Summary: It’s All Saints’ Sunday. This is the Sunday when we are reminded, once more, that our God is not a God of the dead but the living. Today, we remember that Christ’s Church not only includes the saints on earth but also the saints in heaven.
It’s All Saints’ Sunday. This is the Sunday when we are reminded, once more, that our God is not a God of the dead but the living. Today, we recognize that those who have died in Christ are not dead but alive! Today, we remember that Christ’s Church not only includes the saints on earth but also the saints in heaven.
What does that mean? It means that whenever and wherever the Church gathers on this side of heaven, we see only the tiniest fraction of her! For most of the saints have already passed through this vale of tears and are now in God’s eternal presence. We, the saints here on earth, are in the minority. We’re just a small fraction of all the Christians who have ever lived.
When we realize this--that we are but a tiny fraction of the Church--it should not fill us with sadness. To the contrary, such a truth comforts and encourages us! For when we gather to worship, there is more here than the earthly eye can see. With the eyes of faith, we discover that when we gather as God’s people, it’s never less than with all the saints of heaven!
Listen to how the book of Hebrews describes it:
But you have come to Mount Zion, to the city of the living God, the heavenly Jerusalem. You have come to innumerable angels in festive gathering, to the Church of the Firstborn, whose names have been written in heaven. You have come to God, the Judge of all, to the spirits of the righteous made perfect, to Jesus the mediator of a new covenant, and to the sprinkled blood, which speaks a better word than Abel’s (Hebrews 12:22-24).
So when we gather for worship, we aren’t the only ones present. The angels of heaven are with us. The spirits of the righteous made perfect are also with us (they’re the saints of heaven). But most of all, when we worship, Jesus is here. He is here with His body and blood, giving to us His new covenant of forgiveness.
The saints in heaven are not that distant and far away. It is as the Book of Hebrews says: They surround us. They are that magnificent “cloud of witnesses,” worshiping with us and encouraging us to run the race of faith (Hebrews 12:1). And by God’s grace, we will one day join that triumphant-victory celebration without end. All the saints gather as one, standing before the throne of God and the Lamb, clothed in white garments, living Christ’s cross-won victory to its fullness. They chant aloud: “We are saved by our God who sits on the throne and by the Lamb!”
Yet, others also join the saints in worshiping the Blessed Trinity: the angels, the elders, and the four living creatures. That heavenly choir sings: “Blessing, glory, wisdom, thanksgiving, honor, power, and might be to our God to the ages of the ages! Amen!”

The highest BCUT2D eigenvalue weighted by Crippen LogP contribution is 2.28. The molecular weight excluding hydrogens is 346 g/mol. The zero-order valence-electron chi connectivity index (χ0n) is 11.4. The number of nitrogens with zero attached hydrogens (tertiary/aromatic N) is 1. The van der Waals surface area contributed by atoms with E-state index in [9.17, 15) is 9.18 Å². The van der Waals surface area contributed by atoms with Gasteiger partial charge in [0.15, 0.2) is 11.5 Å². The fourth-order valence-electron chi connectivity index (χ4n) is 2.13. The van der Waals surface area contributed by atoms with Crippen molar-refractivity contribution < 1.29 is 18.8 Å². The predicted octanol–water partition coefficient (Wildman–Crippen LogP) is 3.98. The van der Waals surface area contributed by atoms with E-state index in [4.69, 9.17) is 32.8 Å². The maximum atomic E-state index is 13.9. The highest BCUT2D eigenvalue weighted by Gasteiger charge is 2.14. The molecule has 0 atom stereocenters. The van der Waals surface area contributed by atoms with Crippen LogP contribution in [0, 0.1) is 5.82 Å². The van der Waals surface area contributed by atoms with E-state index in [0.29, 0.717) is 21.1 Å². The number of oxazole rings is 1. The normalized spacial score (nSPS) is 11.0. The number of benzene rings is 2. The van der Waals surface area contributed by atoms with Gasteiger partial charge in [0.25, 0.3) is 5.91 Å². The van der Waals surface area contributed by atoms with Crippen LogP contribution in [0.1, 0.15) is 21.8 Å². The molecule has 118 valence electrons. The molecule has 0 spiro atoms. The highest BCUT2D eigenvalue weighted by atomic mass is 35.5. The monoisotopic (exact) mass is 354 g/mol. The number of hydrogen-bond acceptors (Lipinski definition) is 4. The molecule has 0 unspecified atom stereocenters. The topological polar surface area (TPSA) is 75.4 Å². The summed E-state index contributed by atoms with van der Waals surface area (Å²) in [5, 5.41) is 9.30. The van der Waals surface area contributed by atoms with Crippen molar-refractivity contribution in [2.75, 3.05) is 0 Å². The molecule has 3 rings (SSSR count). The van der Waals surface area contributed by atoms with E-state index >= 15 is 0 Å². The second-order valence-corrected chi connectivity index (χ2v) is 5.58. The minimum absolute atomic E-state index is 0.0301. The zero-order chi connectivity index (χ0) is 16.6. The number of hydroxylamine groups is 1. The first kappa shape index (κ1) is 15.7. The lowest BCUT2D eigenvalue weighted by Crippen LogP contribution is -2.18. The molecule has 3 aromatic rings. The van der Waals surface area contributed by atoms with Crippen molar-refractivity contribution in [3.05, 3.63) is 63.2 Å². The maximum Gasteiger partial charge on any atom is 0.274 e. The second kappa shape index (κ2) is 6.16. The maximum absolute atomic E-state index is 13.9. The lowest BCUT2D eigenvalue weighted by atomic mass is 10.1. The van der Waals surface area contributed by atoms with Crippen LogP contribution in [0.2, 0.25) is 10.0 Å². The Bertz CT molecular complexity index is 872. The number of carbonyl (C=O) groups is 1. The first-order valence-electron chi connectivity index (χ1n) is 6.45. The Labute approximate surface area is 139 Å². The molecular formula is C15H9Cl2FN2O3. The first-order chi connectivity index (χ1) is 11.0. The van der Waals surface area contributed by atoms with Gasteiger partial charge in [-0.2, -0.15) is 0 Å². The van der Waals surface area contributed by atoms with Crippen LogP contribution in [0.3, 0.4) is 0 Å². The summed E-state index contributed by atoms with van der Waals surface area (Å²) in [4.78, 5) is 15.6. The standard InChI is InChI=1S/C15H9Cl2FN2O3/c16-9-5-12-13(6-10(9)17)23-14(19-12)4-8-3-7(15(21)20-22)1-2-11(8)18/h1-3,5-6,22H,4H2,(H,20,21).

That’s the liturgy of heaven. The liturgy centers on the Lamb of God, Jesus Christ. As it is heaven, so it is on earth. Christian worship centers on Jesus Christ. Here, on earth, Jesus is present to bless us with His words of pardon and peace. Born of the Virgin Mary, He is here with His body, and also with His blood, to give us His forgiveness of sins, life, and salvation.
Worship, as it is supposed to be, points us away from ourselves and our interests toward Jesus Christ and what He wants to give us. That’s how it’s supposed to be. Even the architecture in the Church is to point us to Christ and His gifts.
A hymn we sometimes sing brings this truth out well: “Here stands the font before our eyes, telling how God did receive us. The altar recalls Christ’s sacrifice and what His Supper here gives us. Here sound the Scriptures that proclaim Christ yesterday, today, the same, and evermore, our Redeemer” (LSB 645, stanza 4).
The liturgy does not belong to us but to the Triune God. That’s why we call it the Divine Service. It’s God’s service to us though His Word and Sacraments. Salvation belongs to our God--and that is what He gives us here in His Word and Sacrament!
We do not come here to be entertained but to be edified. We come here to be strengthened in the faith. We learn from the saints and angels in heaven how to worship God, how to receive His gifts in faith, and how to confess Jesus as the founder and finisher of our faith.
“Who are these saints?” the Apostle John asked, referring to the saints in heaven. The answer? “These are the ones who are coming out of the terrible suffering.” They are people like you, like me. They have had their share of heartache and pain. They struggled day by day, hanging on when it may have seemed hopeless. They are people for whom faith didn’t come easily. They are people who struggled to trust in God, to believe, even when their many troubles told them otherwise. By faith, they knew that God was still in control, that He still loved them, was still forgiving them, and still keeping them in the faith.